Almost Astronauts: 13 Women Who Dared to Dream by Tanya L. Stone, narrated by Susan Erickson: What an empowering book for young women who want to do great things. I'm kind of ashamed to say that I've never heard a lot of stories before, especially since I've spent a fairly significant time reading books about the history of space exploration. I was totally impressed with how Stone attempted to put the gender roles in a historical context rather than viewing it with modern eyes. Unfortunately, that only made the treatment of these women seem that much more barbaric and unfortunate. I also loved the poems at the end (which I found in print online) about the “Mercury 13.”
Native Guard by Natasha Trethewey: This is one of those books that you stare at the last page and can't believe you just finished something so amazing. Yes, it's moving and beautiful, but the history it reflects upon made me deeply uncomfortable—in a good, growing-pains sort of why. It will made me question what I thought I knew about the Civil War and the Civil Rights Movement, and walked away wondering what kind of self-view we’re leaving with the next generation. As for the poetry itself, I thought I understood poetic repetition until I read this collection. Trethewey ties in the historical poems with the biographical poems with the use of a single word: phalanx. In the title poem, she moves you forward through time and place by repeating a line from the last stanza of one battle in the first stanza of the next battle. And she uses a “reverso poem” in “MYTH” as a visual reminder of internal reflection—a literal usage of this form that I have never seen before. The simplistic language is almost necessary to let the imagery that drives then narrative shine as it does in “AGAIN, THE FIELDS.” I loved the use of color and the transition in narrative from distant third to first-person as in “MISCEGENATION.” She gives new meaning to found poetry with her use of historical documents and classic literature as with “Scenes From A Documentary History of Mississippi.” I could gush about this collection all day.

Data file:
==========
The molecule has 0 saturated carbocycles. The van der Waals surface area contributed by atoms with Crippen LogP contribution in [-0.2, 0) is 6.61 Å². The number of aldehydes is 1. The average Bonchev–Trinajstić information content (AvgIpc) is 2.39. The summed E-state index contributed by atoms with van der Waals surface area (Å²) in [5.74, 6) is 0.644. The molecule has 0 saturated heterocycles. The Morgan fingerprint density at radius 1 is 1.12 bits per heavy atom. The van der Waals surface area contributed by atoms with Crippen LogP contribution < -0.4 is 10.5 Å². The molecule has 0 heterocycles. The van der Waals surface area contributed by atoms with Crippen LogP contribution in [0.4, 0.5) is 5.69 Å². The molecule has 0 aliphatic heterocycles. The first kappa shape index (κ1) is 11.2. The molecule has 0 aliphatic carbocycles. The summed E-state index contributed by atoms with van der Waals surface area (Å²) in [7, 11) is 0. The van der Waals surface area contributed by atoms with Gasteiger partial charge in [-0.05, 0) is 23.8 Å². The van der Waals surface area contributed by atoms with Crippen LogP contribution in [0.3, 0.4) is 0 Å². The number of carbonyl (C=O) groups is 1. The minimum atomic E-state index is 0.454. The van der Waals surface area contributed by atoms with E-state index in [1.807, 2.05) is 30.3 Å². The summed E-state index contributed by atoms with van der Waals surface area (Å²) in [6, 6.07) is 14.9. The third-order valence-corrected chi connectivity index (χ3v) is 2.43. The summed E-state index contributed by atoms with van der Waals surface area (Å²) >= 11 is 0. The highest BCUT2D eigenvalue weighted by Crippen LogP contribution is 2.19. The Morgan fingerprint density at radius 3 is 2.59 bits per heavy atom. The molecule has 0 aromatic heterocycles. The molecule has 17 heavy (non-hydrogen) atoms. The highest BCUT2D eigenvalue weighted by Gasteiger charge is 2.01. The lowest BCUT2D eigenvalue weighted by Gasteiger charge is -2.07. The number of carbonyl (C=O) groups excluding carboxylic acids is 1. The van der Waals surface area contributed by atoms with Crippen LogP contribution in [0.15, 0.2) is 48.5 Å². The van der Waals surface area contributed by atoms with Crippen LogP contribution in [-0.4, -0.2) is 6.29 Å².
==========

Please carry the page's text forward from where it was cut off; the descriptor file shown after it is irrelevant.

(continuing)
By the Shores of Silver Lake by Laura Ingalls Wilder, illustrated by Garth Williams: I haven’t read this book since I was about 12 years old, and before that, my mom must have read it to me half a dozen times. For years I insisted as dressing up as Laura for Halloween. As an adult, there are some passages that made me a little uncomfortable—the almost hateful references to Indians and how Laura is afraid everything will kill her, including a train and a pony. It’s also fascinating to see how writing styles have changed so drastically in the past 75 years. The opening of the book starts after the major drama—when half the family lies on their deathbed and Mary goes blind—and instead focuses on Laura dealing with the death of her dog. And any agent or editor today would have called Wilder out on her use of passive voice. Without a doubt, this would have been written in first person if it was being published today. Despite all that, I still love this book, and I hope that little girls will continue to enjoy it for generations to come.
Bat 6 by Virginia Euwer Wolff: A book about a girl's softball game? You'd think I'd be all over that. But I'm not a fan of multi-perspective point of view first person narration (of which there is an abundance in this book), and I have a hard time reading dialect (again, an abundance in this novel). Otherwise, it is a good book about the unifying power of baseball.